Maritime Blue wins $500,000 in clean tech challenge

Maritime Blue, a Washington state public-private coalition focusing on environmentally friendly technologies for the maritime industry, has been awarded $500,000 in the first stage of a clean-tech challenge funded by the federal government.

Sixty finalists were selected nationwide to go on to the next stage of the Build Back Better Regional Challenge, backed by the U.S. Department of Commerce’s Economic Development Administration. Maritime Blue is the only Washington state finalist.

Maritime Blue will use its $500,000 award to help integrate Washington state’s blue-economy cluster and commercialize new technologies aimed at decarbonizing heavy-duty transportation and reducing carbon emissions.

Examples of such technologies include an electric-powered hydrofoil passenger ferry that’s being designed by Glosten and Bieker Boats for Kitsap Transit; and a system to distribute, store and use hydrogen that relies on renewable energy instead of fossil fuels.

In the next phase of the regional challenge, Maritime Blue will prepare a final proposal for submission to the Economic Development Administration by next March. That proposal, and others submitted by the finalists in the challenge, will be considered for up to $100 million in implementation funding.


Kymeta’s pizza-box antennas pass tests at sea

Antenna replacement
An artist’s concept shows the bridge of the White Rose of Drachs before and after installation of Kymeta’s antennas. The antenna visible in the right image replaces the antenna domes visible in the left image. (Kymeta / e3 Illustration)

Kymeta Corp. — a company based in Redmond, Wash. and backed by Microsoft co-founder Bill Gates — says it’s conducted successful sea trials of its streamlined antenna system for broadband communications.

The trials were performed over the past several months in the Mediterranean Sea on a super-yacht known as the White Rose of Drachs, in cooperation with Kymeta’s Spain-based distribution partner, e3 Systems.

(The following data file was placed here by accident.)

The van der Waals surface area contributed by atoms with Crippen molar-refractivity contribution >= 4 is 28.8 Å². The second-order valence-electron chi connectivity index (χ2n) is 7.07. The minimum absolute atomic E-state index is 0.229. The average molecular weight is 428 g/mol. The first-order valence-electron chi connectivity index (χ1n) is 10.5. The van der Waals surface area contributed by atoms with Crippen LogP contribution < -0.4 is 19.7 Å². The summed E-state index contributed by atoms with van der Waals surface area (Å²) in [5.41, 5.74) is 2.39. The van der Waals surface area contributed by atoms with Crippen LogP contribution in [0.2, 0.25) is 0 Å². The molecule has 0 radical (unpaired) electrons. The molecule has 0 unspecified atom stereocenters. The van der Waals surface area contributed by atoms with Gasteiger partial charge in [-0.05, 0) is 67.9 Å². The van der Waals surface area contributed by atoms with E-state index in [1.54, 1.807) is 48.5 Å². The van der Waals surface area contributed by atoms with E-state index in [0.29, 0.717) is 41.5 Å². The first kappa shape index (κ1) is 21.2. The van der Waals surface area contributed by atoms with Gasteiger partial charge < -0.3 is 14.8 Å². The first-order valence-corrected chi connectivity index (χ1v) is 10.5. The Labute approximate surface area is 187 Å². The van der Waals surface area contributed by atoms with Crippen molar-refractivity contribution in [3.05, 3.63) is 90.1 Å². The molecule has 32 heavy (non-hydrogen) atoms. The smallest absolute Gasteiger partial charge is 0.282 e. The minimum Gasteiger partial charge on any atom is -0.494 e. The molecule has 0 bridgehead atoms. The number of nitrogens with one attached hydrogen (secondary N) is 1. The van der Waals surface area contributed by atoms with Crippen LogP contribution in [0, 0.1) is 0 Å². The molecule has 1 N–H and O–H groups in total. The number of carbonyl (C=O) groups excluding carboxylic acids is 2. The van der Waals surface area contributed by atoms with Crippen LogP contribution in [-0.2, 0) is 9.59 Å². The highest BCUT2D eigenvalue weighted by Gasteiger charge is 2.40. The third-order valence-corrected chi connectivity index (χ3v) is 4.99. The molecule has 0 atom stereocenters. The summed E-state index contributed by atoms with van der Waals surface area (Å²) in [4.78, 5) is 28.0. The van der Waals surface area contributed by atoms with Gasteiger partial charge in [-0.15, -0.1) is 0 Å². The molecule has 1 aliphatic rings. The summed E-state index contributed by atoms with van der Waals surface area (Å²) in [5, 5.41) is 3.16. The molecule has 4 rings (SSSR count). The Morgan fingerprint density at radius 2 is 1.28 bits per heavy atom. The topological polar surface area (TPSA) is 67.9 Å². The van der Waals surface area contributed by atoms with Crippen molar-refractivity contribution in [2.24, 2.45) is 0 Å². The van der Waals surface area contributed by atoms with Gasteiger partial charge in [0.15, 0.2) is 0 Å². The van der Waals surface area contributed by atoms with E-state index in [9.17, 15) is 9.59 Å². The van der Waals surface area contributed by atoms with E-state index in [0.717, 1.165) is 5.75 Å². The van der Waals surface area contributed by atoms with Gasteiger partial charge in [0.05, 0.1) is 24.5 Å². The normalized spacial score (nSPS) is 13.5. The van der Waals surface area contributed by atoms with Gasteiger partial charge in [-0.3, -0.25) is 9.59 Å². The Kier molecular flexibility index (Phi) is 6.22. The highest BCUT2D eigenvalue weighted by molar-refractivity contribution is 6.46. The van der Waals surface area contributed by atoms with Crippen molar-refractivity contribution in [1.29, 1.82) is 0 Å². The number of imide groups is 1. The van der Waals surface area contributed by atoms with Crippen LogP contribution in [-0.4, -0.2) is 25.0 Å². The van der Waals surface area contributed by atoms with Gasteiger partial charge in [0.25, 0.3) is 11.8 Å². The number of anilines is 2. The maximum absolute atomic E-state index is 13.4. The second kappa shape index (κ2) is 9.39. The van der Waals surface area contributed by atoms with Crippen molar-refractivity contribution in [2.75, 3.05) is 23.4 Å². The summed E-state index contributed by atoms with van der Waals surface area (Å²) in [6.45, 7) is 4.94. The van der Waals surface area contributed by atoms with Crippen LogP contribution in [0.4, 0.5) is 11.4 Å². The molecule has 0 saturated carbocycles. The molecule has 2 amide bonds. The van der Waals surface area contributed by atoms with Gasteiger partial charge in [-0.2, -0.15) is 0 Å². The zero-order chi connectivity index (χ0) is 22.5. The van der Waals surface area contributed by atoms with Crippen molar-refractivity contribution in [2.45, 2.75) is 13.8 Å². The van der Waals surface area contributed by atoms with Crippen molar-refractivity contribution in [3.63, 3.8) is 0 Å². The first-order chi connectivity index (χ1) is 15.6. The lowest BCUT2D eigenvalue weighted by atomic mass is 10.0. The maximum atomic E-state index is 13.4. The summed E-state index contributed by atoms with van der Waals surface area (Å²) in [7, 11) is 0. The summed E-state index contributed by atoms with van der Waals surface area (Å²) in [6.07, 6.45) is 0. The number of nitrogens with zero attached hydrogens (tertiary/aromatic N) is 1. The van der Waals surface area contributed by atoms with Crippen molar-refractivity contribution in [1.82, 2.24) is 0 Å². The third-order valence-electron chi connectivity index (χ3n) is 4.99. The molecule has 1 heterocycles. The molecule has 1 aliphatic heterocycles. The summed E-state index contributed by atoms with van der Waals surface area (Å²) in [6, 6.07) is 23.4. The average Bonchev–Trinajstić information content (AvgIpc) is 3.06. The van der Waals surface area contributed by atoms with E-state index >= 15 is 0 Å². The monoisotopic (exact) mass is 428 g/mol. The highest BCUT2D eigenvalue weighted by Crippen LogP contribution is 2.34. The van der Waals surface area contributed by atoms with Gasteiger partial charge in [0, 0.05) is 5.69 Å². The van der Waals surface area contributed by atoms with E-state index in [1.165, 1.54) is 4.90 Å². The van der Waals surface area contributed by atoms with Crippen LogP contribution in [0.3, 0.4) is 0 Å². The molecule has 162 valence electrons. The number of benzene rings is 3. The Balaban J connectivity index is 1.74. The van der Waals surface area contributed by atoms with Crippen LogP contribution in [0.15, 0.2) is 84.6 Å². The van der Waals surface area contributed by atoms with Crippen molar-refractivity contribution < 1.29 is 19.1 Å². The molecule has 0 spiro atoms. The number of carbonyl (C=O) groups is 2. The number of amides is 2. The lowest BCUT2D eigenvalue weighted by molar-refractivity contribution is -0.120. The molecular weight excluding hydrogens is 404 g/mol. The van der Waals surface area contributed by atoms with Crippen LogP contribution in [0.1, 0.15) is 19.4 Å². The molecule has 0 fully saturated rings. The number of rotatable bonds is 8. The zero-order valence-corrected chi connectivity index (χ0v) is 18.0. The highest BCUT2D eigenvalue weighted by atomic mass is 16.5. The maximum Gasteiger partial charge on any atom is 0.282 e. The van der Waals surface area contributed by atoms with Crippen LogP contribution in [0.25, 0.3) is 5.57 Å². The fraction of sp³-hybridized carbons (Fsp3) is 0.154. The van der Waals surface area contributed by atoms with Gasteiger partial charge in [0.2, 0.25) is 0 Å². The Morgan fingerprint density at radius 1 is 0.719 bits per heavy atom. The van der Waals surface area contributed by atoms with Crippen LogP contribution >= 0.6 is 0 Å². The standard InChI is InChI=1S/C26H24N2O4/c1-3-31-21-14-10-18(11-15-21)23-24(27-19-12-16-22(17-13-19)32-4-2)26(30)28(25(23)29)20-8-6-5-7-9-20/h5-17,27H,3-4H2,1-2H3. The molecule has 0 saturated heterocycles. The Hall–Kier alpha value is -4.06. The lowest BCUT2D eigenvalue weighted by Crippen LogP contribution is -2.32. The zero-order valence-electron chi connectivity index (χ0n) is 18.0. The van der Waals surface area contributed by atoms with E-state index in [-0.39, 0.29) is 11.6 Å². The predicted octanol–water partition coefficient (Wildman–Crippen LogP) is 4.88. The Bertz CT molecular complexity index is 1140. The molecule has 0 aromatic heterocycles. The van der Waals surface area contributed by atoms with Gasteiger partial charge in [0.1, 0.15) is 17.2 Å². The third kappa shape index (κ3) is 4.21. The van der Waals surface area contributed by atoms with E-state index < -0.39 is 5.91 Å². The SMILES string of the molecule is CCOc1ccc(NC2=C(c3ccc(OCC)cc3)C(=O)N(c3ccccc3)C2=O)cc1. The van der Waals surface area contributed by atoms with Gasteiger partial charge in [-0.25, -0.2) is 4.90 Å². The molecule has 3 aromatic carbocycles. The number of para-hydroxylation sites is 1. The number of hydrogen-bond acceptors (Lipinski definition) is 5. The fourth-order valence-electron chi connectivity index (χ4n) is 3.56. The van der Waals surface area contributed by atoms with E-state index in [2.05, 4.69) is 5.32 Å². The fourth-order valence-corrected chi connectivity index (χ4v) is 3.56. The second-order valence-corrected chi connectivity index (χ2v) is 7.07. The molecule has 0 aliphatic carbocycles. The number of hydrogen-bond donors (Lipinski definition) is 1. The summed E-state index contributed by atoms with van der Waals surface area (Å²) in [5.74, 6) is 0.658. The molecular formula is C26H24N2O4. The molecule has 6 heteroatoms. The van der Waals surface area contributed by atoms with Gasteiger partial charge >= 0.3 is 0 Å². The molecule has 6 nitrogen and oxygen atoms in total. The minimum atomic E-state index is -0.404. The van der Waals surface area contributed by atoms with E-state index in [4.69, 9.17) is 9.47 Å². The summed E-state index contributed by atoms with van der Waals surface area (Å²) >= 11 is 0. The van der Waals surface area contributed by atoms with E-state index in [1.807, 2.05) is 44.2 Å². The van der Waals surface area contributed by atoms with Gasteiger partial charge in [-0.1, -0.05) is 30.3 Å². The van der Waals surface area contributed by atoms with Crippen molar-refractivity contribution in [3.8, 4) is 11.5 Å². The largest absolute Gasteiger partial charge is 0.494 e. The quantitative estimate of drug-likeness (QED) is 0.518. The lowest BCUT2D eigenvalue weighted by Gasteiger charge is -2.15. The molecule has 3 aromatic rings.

Word of the trials emerged today during the buildup to the Monaco Yacht Show, scheduled Sept. 27-30.

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Satellite antennas are getting more shipshape


Image: Maritime antenna
Kymeta’s antenna can provide a communication link for maritime vessels. (Credit: Kymeta)

Redmond-based Kymeta Corp. and Panasonic Avionics Corp. are setting sail on a new partnership to put Kymeta’s lightweight, flat-panel antennas on ships.

Today the companies said Panasonic will order a “significant volume” of the antennas, and also use Kymeta’s mTenna technology in maritime terminals that can be used on vessels around the world. The satellite communication system is due to go through testing this year and become commercially available in 2017.

Kymeta’s notable not only for its innovative metamaterials technology, but also for its lead investor: Microsoft co-founder Bill Gates. Over the past few years, the company has built up collaborations with the usual satellite suspects (Inmarsat and Intelsat) plus some not-so-usual suspects (Airbus and Toyota).

For Kymeta, the key technology is an LCD-laden panel that’s the size and shape of a stop sign, but has as much capacity for broadband communications as the big dome-shaped antennas typically seen on cruise ships.

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